Large estates in Malvern were part of crown lands given to Gilbert "the Red", the seventh Earl of Gloucester and sixth Earl of Hertford, on his marriage to Joan of Acre the daughter of Edward I, in 1290. Disputed hunting rights on these led to several armed conflicts with Humphrey de Bohun, 3rd Earl of Hereford that Edward resolved. Nott states that Gilbert made gifts to the Priory, and describes his "great conflict" with Thomas de Cantilupe, Bishop of Hereford, also about hunting rights and a ditch that Gilbert dug, that was settled by costly litigation. Gilbert had a similar conflict with Godfrey Giffard, Bishop and Administrator of Worcester Cathedral (and formerly Chancellor of England). Godfrey, who had granted land to the Priory, had jurisdictional disputes about Malvern Priory, resolved by Robert Burnell, the current Chancellor.
A discussion in 2005 about the stained glass windows of the Priory Church in terms of the relationship between Church and Laity stresses the importance of Malvern in the development of stained glass. It refers to "the vast and strategically important estates of which Malvern was a part" in the 15th and 16th centuries, to a widespread awareness of Malvern Priory, to the likelihood of a pilgrimage route through the town. The discussion also mentions Thomas Walsingham's view that Malvern was a hiding place of the Lollard knight Sir John Oldcastle in 1414. Chambers wrote, in relation to the stained glass, "the situation of Malvern was so much admired by Henry VII, his Queen (Elizabeth of York) and their two Sons, Prince Arthur, and Prince Henry" that they made substantial endowments.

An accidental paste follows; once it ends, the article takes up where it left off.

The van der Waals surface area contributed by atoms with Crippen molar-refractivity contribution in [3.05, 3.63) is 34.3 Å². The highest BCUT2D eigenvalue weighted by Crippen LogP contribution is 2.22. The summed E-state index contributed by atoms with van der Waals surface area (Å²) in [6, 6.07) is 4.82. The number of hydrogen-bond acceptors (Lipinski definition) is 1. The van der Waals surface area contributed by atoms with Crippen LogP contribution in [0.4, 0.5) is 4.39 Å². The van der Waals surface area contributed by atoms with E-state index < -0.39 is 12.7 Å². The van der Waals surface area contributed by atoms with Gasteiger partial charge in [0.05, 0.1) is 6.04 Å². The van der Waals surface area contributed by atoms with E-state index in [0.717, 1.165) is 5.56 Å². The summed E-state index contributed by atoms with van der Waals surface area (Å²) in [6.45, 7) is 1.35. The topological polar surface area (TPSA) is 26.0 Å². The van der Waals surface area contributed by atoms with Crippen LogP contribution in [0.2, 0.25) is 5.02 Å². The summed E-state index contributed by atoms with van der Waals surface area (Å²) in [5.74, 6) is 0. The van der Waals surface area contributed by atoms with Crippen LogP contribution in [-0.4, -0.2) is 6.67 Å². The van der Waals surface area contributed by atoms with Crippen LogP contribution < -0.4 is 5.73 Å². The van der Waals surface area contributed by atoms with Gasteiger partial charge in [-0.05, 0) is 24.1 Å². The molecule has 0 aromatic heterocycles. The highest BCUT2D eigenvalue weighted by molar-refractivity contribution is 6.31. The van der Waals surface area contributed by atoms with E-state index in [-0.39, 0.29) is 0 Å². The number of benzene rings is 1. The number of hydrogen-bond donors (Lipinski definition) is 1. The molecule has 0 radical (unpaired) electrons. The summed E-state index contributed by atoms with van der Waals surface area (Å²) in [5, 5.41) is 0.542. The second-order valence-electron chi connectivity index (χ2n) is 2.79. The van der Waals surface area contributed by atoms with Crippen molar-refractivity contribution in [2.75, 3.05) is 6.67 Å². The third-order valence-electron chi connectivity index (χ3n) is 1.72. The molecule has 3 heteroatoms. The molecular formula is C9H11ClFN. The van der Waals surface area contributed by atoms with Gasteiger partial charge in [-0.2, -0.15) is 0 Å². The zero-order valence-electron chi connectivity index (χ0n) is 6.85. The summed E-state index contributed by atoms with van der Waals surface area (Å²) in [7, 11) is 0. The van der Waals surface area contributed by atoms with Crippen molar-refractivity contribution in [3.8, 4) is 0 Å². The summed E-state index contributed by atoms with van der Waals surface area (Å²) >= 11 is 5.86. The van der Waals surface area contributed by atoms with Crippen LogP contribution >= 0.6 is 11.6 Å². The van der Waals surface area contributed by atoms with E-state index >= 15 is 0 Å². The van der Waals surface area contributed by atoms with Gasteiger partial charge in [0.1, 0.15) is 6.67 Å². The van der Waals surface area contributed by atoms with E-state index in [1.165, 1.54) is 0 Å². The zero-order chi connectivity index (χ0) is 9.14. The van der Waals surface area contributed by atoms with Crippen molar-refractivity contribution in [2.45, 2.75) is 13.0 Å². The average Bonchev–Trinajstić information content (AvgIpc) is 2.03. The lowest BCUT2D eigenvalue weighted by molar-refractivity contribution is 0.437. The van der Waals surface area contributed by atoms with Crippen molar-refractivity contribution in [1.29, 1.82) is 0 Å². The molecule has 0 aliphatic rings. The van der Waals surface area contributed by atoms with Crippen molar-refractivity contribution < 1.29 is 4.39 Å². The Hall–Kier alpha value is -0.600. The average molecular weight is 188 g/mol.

The area and the surrounding chase were subject to forest law, as a Royal forest. In the early period, this would have meant harsh punishments for residents that poached livestock or encroached on other Royal entitlements. By Tudor times, royal lands had become used as commons and forest law had fallen into disuse.
During the Dissolution of the Monasteries the local commissioners were instructed to ensure that, where abbey churches were also used for parish worship, they should continue or could be purchased by parishioners. Accordingly, Malvern Priory survived by being acquired by a William Pinnocke and with it, much of the 15th century stained glass windows. The monastic buildings were taken apart and anything usable was sold off. With the exception of the church building (of which the south transept adjoining the monastery's cloisters was destroyed), all that remains of Malvern's monastery is the Abbey Gateway (also known as the Priory Gatehouse) that houses today's Malvern Museum.
An Elizabethan land grant of 1558 mentions Holy Well. A Crown grant of tithes in 1589 mentions lambs, pigs, calves, eggs, hemp and flax. Elizabeth made her Chancellor, Sir Thomas Bromley, the Lord of the Manor. The contemporary antiquary John Leland described the Malvern Hills and Hanley Castle.